Produced and arranged by her husband and award winning blues musician Robert “Freight Train” Parker, Sarah Parker’s debut collection Strawberry Moon establishes this Florida native as a major singing and songwriting force in the Americana scene. Her classic country influences are strong over the course of the album’s fourteen cuts, but deeming her an exclusively country performer veers far off the mark. It is inevitable she might glean some of her husband’s bluesy traits for her own songwriting and she has, but they are subsumed into her own artistic consciousness and helps make Strawberry Moon a fuller, richer listening experience. Some might come away from this album thinking it’s a bit bloated, but such opinions miss the mark – this is a creative outpouring, but Parker, her husband, and other musical collaborators invest the songwriting and performances with a level of focus that makes fourteen songs go by quick, but they are sure to make a deep impact on her audience.
The languid opening of “Sugar Town” unwinds with a sprinkling of piano lines adding color to the music and brief, lyrical pedal steel phrases acting as a sort of counterpoint to Parker’s voice. The build towards the song’s chorus has a gentle swell that pays off nicely when the chorus hits and the most telling portion of this moment lies in Parker’s gift for carefully modulating the rising intensity. “29 South” picks up the tempo a bit and relies in some beautifully rolling piano for an extra melodic lift, but it’s another pristine pedal steel performance bringing a lyrical quality to this song. The organ we heard on the album’s opener returns with “You Can’t Tell a Heart” and the pedal steel takes a break in favor of orchestral minded electric guitar concerned more with bringing tasteful fills into the mix rather than instrumental showcases.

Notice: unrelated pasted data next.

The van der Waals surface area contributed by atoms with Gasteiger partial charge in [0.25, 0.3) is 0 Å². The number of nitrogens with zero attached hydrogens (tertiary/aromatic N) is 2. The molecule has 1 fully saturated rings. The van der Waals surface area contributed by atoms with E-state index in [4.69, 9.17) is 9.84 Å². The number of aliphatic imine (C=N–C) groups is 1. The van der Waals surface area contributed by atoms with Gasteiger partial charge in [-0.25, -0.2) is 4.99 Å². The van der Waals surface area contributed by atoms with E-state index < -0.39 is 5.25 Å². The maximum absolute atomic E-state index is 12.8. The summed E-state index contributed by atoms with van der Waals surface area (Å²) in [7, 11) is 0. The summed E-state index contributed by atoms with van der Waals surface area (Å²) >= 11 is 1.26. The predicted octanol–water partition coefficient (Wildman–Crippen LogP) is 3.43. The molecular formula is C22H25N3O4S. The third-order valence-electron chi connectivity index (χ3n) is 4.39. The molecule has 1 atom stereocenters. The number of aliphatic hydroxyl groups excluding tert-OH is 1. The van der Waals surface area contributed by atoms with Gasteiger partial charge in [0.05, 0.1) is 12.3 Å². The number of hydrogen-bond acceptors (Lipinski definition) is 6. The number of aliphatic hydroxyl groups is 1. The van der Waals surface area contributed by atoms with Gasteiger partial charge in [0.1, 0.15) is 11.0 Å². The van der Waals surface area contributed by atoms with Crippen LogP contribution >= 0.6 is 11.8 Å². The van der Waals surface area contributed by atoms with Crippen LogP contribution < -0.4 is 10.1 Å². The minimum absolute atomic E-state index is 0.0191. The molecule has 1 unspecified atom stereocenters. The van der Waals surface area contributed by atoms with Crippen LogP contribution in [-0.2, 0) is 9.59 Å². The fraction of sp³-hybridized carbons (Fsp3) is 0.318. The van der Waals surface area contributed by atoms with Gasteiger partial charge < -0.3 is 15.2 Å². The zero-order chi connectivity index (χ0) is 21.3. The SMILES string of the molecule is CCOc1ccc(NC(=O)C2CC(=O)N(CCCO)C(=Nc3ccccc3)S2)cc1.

Mandolin comes into play with the album’s fifth track “I Got to Wander” and her sharp lyrics serve this song well; there’s definitely a hint of the footloose and fancy free attitude simply conveyed by the title. The album’s title song and second longest cut, “Strawberry Moon”, falls back on a slower, more deliberate tempo and certainly exhibits tremendous patience developing the song for listeners. Mandolin is present once again and running throughout the entirety of the tune, but the truly revelatory components of the performance is Parker’s deeply felt vocal and the carefully crafted lyrics that avoid even a single extraneous syllable.
“Talk in This Town” has much of the classic country sound defining the bulk of Parker’s debut, but there’s a more forceful commercial edge distinguishing this tune than we hear with the aforementioned cuts. Much of this is attributable to the song’s solid structure and the rise of assertive drumming near the song’s chorus, but it’s lyrically accessible and provides listeners with a familiar and involving narrative. The album’s longest number, “Lonely Highway”, features dramatic musical turns and the lyrics turn on a number of key attention-grabbing lines, but the return of organ to the mix adds a spectral presence wholly appropriate for a song titled like this.
Concluding Strawberry Moon with the short “Straight from the Bottle” seems like a slightly incongruous move, but it’s best to hear this song and where it comes as a reaffirmation of her commitment to the classic country/Americana sound rather than some epic closing statement. It’s relaxed, confident, and the bluesy electric guitar flourishes provide a sharp contrast with the fiddle playing. Sarah Parker has managed to write and record an album that embraces tradition, yet sounds thoroughly modern, but Strawberry Moon has even more. Many of the songs reflect Parker’s talents as a storyteller and her gift for invoking strong, believable characters through her music. It’s an all-around impressive debut.